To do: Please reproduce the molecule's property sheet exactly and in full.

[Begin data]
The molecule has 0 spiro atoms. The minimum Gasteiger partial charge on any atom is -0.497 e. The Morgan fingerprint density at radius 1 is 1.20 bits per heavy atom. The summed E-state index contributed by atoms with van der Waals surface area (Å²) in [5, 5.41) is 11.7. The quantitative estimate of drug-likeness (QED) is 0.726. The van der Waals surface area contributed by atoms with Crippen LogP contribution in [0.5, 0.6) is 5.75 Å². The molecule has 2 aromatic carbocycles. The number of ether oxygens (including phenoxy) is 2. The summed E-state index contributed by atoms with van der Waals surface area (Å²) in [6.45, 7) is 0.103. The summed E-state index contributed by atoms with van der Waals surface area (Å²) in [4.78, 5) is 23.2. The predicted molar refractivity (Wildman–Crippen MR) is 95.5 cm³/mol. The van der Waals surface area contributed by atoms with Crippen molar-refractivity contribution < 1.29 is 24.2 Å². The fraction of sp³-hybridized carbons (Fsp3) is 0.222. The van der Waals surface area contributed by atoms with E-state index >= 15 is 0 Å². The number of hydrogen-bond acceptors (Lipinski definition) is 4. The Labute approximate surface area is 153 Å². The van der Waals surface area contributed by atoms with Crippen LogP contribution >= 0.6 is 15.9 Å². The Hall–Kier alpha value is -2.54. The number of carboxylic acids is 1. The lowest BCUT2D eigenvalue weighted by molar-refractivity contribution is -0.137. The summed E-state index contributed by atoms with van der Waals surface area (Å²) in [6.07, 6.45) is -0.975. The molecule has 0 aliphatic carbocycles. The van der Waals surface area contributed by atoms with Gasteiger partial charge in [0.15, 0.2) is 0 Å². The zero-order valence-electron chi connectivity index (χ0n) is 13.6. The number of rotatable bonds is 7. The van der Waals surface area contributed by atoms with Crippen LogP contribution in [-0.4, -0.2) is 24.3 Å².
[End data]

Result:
The molecule has 0 spiro atoms. The minimum Gasteiger partial charge on any atom is -0.497 e. The Morgan fingerprint density at radius 1 is 1.20 bits per heavy atom. The summed E-state index contributed by atoms with van der Waals surface area (Å²) in [5, 5.41) is 11.7. The quantitative estimate of drug-likeness (QED) is 0.726. The van der Waals surface area contributed by atoms with Crippen LogP contribution in [0.5, 0.6) is 5.75 Å². The molecule has 2 aromatic carbocycles. The number of ether oxygens (including phenoxy) is 2. The summed E-state index contributed by atoms with van der Waals surface area (Å²) in [6.45, 7) is 0.103. The summed E-state index contributed by atoms with van der Waals surface area (Å²) in [4.78, 5) is 23.2. The predicted molar refractivity (Wildman–Crippen MR) is 95.5 cm³/mol. The van der Waals surface area contributed by atoms with Crippen molar-refractivity contribution < 1.29 is 24.2 Å². The fraction of sp³-hybridized carbons (Fsp3) is 0.222. The van der Waals surface area contributed by atoms with E-state index >= 15 is 0 Å². The number of hydrogen-bond acceptors (Lipinski definition) is 4. The Labute approximate surface area is 153 Å². The van der Waals surface area contributed by atoms with Crippen LogP contribution >= 0.6 is 15.9 Å². The Hall–Kier alpha value is -2.54. The number of carboxylic acids is 1. The lowest BCUT2D eigenvalue weighted by molar-refractivity contribution is -0.137. The summed E-state index contributed by atoms with van der Waals surface area (Å²) in [6.07, 6.45) is -0.975. The molecule has 0 aliphatic carbocycles. The van der Waals surface area contributed by atoms with Gasteiger partial charge in [0.15, 0.2) is 0 Å². The zero-order valence-electron chi connectivity index (χ0n) is 13.6. The number of rotatable bonds is 7. The van der Waals surface area contributed by atoms with Crippen LogP contribution in [-0.4, -0.2) is 24.3 Å².